Skip to main Content

House-backed measure pushes Alaska-grown food

  • Author: Lisa Demer
  • Updated: May 12, 2016
  • Published March 11, 2013

JUNEAU -- A resolution urging the Parnell administration to push locally grown and harvested food cleared the state House Monday with no opposition, while its Senate companion sailed through its first hearing.

The resolution is a mere suggestion. It doesn't carry the same power as a new law. It doesn't authorize any new state spending. It sets no deadlines. It doesn't even set a goal for the desired amount of local food consumption by Alaskans.

Just about everyone still seems to think the House and Senate concurrent resolutions 1 are a great idea anyway.

"I'm not a big government guy," Sen. Click Bishop, R-Fairbanks, said Monday afternoon after the Senate version, which he is sponsoring, passed out of the Resources Committee.

The idea is to encourage a more secure food supply and better nutrition along with boosting the agricultural arm of Alaska's economy, said the prime sponsor in the House, Rep. Bill Stoltze, a Republican from Chugiak whose district includes Mat-Su farm country.

"A long time ago, probably a little before I was born, we were producing over half of our food sources. Some areas of the state, it was 100 percent," Stoltze said on the floor.

Now maybe 5 percent of what Alaskans consume is local: potatoes and carrots, salmon fillets and reindeer sausage, organic eggs and local cheese. The resolution says that Alaskans spent $1.5 billion a year on food as of 2007; the Alaska Farm Bureau says the real figure now may be double that.

Stoltze was the only representative to speak for the resolution Monday on the House floor, where it was dispensed with in about five minutes. But it's clearly popular. The House version has 26 co-sponsors and passed 33-0, with seven lawmakers excused.

Gov. Sean Parnell supports the resolution, his spokeswoman, Sharon Leighow, said Monday.

The resolution encourages the governor to create a "state food resource development working group" that would bring together eight different state agencies and the University of Alaska to build a "strong and sustainable healthy food system."

Fairbanks Rep. Steve Thompson, another Republican, in 2011 backed a bill to create a Department of Agriculture, which existed back in territorial days and would have been a step beyond what Stoltze and Bishop are proposing.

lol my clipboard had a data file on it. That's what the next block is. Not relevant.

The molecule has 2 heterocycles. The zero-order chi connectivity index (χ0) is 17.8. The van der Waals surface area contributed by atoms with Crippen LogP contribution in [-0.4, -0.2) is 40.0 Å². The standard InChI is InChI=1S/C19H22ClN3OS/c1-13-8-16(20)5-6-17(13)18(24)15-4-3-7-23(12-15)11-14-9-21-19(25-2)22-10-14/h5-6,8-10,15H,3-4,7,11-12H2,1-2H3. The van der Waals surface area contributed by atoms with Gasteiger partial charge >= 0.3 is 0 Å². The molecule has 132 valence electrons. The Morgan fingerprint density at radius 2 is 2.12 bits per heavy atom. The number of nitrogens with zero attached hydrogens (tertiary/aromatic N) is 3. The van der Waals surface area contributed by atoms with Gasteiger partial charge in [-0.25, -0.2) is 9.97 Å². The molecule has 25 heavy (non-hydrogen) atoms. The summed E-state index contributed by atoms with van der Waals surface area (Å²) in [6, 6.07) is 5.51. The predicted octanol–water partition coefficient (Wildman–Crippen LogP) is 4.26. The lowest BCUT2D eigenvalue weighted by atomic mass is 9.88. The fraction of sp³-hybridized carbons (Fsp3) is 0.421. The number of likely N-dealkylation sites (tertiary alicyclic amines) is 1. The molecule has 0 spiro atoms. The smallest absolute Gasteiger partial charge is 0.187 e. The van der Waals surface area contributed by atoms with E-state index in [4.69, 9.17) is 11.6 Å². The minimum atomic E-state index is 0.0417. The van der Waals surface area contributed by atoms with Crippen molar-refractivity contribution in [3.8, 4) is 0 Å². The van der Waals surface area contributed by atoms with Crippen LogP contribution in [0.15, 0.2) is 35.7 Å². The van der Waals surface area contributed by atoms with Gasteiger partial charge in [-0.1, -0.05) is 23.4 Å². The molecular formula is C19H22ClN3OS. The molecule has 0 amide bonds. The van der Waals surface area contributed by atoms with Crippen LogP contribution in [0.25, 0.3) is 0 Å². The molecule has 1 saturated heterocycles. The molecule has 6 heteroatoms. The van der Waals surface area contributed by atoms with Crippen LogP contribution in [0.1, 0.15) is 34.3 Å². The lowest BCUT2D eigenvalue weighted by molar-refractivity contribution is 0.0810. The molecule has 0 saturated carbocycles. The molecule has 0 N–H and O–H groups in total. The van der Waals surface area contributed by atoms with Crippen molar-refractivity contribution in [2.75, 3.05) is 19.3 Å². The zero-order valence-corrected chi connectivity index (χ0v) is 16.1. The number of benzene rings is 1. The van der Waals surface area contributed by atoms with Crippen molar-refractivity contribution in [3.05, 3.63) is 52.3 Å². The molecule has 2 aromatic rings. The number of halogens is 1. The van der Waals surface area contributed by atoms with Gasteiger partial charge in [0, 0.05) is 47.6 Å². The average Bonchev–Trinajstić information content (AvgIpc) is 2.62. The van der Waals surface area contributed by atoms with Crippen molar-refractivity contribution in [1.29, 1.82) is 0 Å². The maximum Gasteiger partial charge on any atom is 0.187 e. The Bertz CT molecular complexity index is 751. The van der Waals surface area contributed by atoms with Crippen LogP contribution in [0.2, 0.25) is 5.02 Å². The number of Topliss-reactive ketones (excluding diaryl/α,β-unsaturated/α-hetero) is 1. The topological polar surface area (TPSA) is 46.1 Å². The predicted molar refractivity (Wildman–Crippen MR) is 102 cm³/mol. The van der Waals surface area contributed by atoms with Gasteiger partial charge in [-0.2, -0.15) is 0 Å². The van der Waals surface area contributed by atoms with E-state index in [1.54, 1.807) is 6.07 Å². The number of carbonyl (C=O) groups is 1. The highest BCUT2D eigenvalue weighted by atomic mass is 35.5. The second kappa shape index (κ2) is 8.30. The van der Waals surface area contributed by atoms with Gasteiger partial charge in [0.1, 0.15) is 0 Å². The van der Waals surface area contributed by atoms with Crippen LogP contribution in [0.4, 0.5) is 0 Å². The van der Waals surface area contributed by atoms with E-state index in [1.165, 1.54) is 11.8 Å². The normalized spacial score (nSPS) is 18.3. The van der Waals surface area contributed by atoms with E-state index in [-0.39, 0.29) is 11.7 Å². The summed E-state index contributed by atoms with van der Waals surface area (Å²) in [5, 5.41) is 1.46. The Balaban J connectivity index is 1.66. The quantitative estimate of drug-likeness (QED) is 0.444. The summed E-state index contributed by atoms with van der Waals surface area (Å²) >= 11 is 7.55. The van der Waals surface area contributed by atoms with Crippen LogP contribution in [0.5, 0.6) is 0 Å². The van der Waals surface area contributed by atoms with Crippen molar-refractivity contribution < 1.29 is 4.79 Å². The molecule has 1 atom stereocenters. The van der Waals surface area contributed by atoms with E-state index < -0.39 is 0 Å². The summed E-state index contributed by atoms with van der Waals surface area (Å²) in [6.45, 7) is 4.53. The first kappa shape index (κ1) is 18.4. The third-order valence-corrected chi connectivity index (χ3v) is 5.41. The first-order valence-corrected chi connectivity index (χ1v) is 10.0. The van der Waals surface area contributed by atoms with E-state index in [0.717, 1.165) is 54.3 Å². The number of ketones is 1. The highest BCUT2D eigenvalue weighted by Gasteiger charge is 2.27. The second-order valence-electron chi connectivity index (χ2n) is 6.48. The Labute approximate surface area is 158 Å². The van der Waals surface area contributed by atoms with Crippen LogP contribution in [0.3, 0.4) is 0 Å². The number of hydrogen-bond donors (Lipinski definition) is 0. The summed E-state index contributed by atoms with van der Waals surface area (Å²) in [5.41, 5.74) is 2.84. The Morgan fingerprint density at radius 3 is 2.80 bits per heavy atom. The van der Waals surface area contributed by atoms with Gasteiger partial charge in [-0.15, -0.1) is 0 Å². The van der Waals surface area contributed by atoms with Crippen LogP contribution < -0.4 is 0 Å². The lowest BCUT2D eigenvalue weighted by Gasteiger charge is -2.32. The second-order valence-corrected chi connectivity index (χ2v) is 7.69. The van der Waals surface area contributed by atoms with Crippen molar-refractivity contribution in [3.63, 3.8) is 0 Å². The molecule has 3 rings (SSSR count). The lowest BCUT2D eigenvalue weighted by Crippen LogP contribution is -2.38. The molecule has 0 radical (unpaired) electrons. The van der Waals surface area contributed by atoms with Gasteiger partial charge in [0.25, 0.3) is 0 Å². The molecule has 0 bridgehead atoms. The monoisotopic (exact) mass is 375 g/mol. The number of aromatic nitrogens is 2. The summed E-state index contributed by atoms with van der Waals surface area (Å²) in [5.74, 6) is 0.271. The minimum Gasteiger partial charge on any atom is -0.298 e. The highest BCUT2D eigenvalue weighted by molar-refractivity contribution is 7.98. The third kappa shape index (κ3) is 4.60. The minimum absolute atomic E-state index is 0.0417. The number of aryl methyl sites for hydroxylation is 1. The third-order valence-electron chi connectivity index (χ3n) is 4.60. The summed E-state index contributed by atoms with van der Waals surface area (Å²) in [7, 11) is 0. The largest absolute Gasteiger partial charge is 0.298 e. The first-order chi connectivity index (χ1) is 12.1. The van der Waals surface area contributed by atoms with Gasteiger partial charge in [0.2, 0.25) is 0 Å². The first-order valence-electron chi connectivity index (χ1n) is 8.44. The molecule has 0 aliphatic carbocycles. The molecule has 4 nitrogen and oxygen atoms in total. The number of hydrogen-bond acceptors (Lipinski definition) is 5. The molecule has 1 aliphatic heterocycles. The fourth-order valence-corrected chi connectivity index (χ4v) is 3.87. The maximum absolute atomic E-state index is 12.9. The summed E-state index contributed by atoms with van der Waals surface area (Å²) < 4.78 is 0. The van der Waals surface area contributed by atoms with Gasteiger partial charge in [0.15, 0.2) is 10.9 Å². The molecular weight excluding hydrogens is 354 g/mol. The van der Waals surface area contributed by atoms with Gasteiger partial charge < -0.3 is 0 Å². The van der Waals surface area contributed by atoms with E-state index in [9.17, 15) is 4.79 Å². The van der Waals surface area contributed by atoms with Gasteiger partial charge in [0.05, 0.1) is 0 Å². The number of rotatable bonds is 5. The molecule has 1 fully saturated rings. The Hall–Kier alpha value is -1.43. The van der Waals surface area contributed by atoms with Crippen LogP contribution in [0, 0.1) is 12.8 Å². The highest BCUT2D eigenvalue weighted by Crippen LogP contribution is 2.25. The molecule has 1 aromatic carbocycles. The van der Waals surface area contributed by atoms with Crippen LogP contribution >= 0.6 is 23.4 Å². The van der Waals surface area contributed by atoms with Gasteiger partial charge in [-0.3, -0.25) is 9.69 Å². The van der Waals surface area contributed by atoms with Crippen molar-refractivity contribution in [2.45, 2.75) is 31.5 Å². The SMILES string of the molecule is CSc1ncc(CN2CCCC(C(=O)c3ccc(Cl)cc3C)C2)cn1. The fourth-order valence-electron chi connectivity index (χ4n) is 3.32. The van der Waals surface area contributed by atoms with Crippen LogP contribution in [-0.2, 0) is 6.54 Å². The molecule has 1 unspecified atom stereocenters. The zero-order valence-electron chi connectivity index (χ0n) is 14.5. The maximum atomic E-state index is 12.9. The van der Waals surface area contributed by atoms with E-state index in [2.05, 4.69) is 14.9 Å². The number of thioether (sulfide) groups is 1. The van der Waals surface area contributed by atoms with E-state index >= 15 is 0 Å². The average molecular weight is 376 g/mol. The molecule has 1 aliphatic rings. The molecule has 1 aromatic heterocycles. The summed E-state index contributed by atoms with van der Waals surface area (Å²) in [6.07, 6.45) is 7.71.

The Alaska Farm Bureau, an advocacy organization made up mainly of farmers, pushed for an agriculture department, arguing that their issues get overshadowed by oil and gas in the Department of Natural Resources, which has an agriculture division.

"A resolution by itself wouldn't do a whole lot," said Bryce Wrigley, president of the Alaska Farm Bureau and a Delta Junction family farmer who grows barley, wheat and peas on 1,700 acres.

But if the governor pushes agencies, including the departments of Natural Resources and Environmental Conservation, to come up with a vision for local food, the state's food supply chain could improve, Wrigley said in an interview.

The farm bureau is backing the resolution, as are the Department of Natural

Resources, the United Way of Anchorage, the Cooperative Extension Service, the Alaska School Nutrition Association, the Food Bank of Alaska, Catholic Social Services, the Mat-Su Borough, and the independent Alaska Food Policy Council, among other groups.

The state now is vulnerable, with maybe three days to a week of fresh food on the shelves at any time, Wrigley said.

"Just last year, we had a road washout down in the Yukon Territory, and for four days we weren't able to get food up the highway," Wrigley said.

While much food arrives on container ships, some fresh foods are trucked and shelves were picked clean, Bishop said.

Ed Fogels, deputy natural resources commissioner, told the Senate Resources Committee that some departments already are working well together, like in trying to control the spread of invasive weeds, but others could do better.

Some existing laws just need to be better enforced, said Darren Snyder, a University of Alaska Fairbanks cooperative extensive agent and member of the Alaska Food Policy Council board. The state already has a statute that gives local food sources a bidding edge in state procurement, he noted.

Sen. Lesil McGuire, R-Anchorage, said at the Senate hearing Monday just setting big goals can change things, as the state already is doing in encouraging renewable and efficient energy sources.

Stoltze mentioned on the floor that carrots are "available everyday in my office, fresh cut from VanderWeele Farms in Palmer." He said later that he brought 200 pounds of carrots to Juneau. He recently gave 10 pounds to the governor, hoping Parnell will promote them at an official dinner.